+16 # pushingforpeace 2013-05-08 19:34
I wonder how lenient he would be if it was HIS daughter!
 
 
-6 # FDRva 2013-05-08 22:34
Actually, unreported homosexual sorts of sexual assault is a much larger problem in the US military.

And I expect that the White House will ignore that--for reasons--very Bush-like--havi ng to do with the, ahem, preference, of big dollar Wall Street donors.
 
 
+6 # Anarchist 23 2013-05-09 14:28
All rape against anyone by anyone is bad. this should indeed be an issue but one need not reduce the problem of the one to get attention to the other. All rape of anyone of any sex is bad and should not be permitted, subtly encouraged, and then swept under the carpet.
 
 
0 # Cassandra2012 2013-05-12 15:29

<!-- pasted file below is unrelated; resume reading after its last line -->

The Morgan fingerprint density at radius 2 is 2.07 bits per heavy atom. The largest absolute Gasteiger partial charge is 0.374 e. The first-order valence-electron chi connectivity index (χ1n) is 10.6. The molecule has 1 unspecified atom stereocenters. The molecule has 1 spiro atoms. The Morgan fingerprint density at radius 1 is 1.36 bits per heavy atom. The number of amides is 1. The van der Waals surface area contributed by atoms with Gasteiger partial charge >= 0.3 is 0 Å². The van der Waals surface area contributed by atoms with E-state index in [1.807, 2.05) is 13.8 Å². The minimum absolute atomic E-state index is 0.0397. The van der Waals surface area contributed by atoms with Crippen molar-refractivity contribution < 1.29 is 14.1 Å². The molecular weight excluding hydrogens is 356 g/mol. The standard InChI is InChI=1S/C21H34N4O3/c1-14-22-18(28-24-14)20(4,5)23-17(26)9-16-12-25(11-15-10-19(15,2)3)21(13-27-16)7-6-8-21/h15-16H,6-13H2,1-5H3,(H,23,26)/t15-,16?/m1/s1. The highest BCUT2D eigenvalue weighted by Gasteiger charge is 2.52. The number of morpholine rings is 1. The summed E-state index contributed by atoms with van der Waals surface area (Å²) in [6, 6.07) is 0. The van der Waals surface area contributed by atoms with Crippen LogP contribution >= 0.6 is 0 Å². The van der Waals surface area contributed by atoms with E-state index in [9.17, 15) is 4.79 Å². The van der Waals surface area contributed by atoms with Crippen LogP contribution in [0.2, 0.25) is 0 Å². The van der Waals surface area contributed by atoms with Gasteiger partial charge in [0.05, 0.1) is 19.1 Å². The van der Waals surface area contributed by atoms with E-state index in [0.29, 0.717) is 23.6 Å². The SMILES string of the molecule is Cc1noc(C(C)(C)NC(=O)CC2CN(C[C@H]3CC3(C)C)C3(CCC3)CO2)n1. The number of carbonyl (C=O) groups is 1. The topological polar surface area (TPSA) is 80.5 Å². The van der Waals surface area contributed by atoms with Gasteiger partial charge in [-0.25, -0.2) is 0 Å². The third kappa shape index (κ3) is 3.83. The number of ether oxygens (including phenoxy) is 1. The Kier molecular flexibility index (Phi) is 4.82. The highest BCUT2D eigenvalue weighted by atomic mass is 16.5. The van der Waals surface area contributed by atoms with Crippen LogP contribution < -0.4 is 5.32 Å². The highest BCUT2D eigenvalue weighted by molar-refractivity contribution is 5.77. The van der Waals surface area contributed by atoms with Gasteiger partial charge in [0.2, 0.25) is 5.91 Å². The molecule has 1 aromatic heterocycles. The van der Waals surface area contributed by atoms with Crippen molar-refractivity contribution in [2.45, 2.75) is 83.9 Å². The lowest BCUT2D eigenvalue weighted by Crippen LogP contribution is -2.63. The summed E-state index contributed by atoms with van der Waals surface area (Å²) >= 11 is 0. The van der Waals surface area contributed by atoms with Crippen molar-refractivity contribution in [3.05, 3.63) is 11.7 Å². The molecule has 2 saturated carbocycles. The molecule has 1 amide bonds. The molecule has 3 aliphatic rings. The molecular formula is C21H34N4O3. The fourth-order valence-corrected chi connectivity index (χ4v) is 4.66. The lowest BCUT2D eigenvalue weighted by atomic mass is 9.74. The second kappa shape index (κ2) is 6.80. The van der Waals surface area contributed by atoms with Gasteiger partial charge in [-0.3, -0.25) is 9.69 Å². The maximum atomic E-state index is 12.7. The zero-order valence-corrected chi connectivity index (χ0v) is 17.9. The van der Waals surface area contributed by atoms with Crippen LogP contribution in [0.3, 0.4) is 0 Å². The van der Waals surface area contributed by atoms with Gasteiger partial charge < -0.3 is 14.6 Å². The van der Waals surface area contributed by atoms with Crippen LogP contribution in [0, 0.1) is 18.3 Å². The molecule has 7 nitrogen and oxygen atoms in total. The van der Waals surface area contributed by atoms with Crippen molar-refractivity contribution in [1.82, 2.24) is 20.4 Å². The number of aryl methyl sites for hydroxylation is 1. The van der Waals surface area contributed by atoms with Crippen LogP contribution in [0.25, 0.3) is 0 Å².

FACTS would be more useful than your ingrained prejudices.
Do have the courage and integrity to see the film given awards by Sundance among others, *The Invisible War*, which interviews males as well as females abused by the system before blowing hot air out of your empty hat.
 
 
-20 # patmonk 2013-05-08 14:45
"Just lay back and think of England"
 
 
+11 # bmiluski 2013-05-09 08:09
I hope that some day you will lay back and remember England while a broom is up your a....
 
 
+7 # MidwestTom 2013-05-08 15:07
Maybe the fundamental Sunni's from Saudi Arabia have far more influence here than most of us realized.
 
 
+12 # kalpal 2013-05-09 05:13
Patriarchies are all the same. Woman is essentially evil and men just can't resist being MF's.
 
 
+15 # bmiluski 2013-05-09 08:12
No, this is typical male behavior that we women have endured for millenia in most cultures. It's time we stopped calling ourselves girls and accept the fact that we are WOMEN with equal rights. And we need to start demanding those rights with our votes and with our wallets.
 
 
0 # barbaratodish 2013-05-08 15:08
Men who take their dicks too seriously have their dicks TAKE them!
 
 
+61 # PABLO DIABLO 2013-05-08 15:16
Not "asked to resign". Fired. NOW.